Standard rotary drill bits cannot be used in SDS drills. However, SDS chuck adaptors can be used with many SDS drills, which allow them to take standard drill bits. Though an SDS drill with an adaptor and standard drill bits must only be used in rotary mode, with the hammer action switched off.

Can I use an SDS drill bit in a normal drill?

You should not use SDS drill bits in a standard drill. The chuck on a standard rotary or hammer drill is not designed for SDS drill bits, so the bits can come loose, damage the drill and affect the quality of your work.

What is a hammer drill?

Hammer drills combine the rotary action of a standard drill with a hammering action, however they deliver the hammering action differently to SDS drills. With hammer drills, the whole chuck moves backwards and forwards in a piston-like motion to deliver the hammering action. This is a less efficient method and provides less concentrated power than SDS drills are capable of delivering. This means that whilst hammer drills are effective for drilling through brickwork, masonry and other hard materials more effectively than standard rotary drills, SDS drills provide extra capability for drilling through tougher materials more effectively, quickly and efficiently.

What is a percussion drill?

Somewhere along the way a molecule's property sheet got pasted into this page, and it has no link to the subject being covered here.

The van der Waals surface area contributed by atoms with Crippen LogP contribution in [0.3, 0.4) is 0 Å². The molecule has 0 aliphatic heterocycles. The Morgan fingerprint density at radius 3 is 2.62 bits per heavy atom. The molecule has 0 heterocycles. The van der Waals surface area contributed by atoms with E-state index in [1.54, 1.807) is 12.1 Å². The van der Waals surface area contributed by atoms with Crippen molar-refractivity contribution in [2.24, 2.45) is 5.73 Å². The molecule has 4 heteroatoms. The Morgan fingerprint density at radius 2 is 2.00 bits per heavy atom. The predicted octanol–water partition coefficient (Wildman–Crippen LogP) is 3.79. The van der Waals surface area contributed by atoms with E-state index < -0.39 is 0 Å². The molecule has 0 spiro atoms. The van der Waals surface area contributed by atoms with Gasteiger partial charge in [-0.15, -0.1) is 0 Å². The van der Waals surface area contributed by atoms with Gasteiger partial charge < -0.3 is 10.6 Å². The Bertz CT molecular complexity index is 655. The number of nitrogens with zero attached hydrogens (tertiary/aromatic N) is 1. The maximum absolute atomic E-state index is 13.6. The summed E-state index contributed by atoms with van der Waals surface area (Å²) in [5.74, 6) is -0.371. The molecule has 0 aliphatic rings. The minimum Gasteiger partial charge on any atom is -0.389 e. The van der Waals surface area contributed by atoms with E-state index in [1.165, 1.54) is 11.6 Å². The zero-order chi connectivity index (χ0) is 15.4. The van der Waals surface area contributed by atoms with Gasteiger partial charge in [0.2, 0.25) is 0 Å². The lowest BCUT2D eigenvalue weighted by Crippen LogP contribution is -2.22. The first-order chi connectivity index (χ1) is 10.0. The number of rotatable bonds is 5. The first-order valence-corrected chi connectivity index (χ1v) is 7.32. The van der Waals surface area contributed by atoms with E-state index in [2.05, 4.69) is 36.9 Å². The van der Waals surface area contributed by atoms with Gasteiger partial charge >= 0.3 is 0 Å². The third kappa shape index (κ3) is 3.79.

Percussion drills are similar to hammer drills, as they also produce a hammering action as they rotate, in order to provide a faster and more effective way of drilling into tough materials such as masonry and steel. However, they do this differently to hammer drills. Percussion drills have an internal mechanism with two geared disks which turn against each other, causing the chuck and drill bit to move back and forth in a hammering action as the drill rotates.

What is the difference between hammer drills and percussion drills?

The difference between a percussion drill and a hammer drill is that percussion drills do not have a choice of functions, as the rotary action cannot be switched off so that the drill can be used in a hammer only mode. This is due to the fact that percussion drills produce their hammering action through the rotation of the chuck. Whereas the hammering action produced by the chuck of a hammer drill is initiated separately to the rotary action. Therefore the rotary function on a hammer drill can be switched off and the drill can be used in hammer only mode.

Where can I get an SDS drill?

We have a range of SDS drills available for hire nationwide. Our range includes light duty and heavy duty 110v SDS+ models, as well as 18v and 36v cordless SDS+ models that come with a 240v charger. We also have heavy duty SDS Max combination hammers available for more challenging work. You can book an SDS drill hire online or over the phone & collect the drill from your local store at the start of the hire, or we can deliver to you!

We also have an extensive range of other drills for hire. We have professional standard 110v drills, including rotary drills, percussion drills and angle drills. We also supply cordless drills, such as cordless combi drills and cordless drill / drivers, as well as a range of core drills.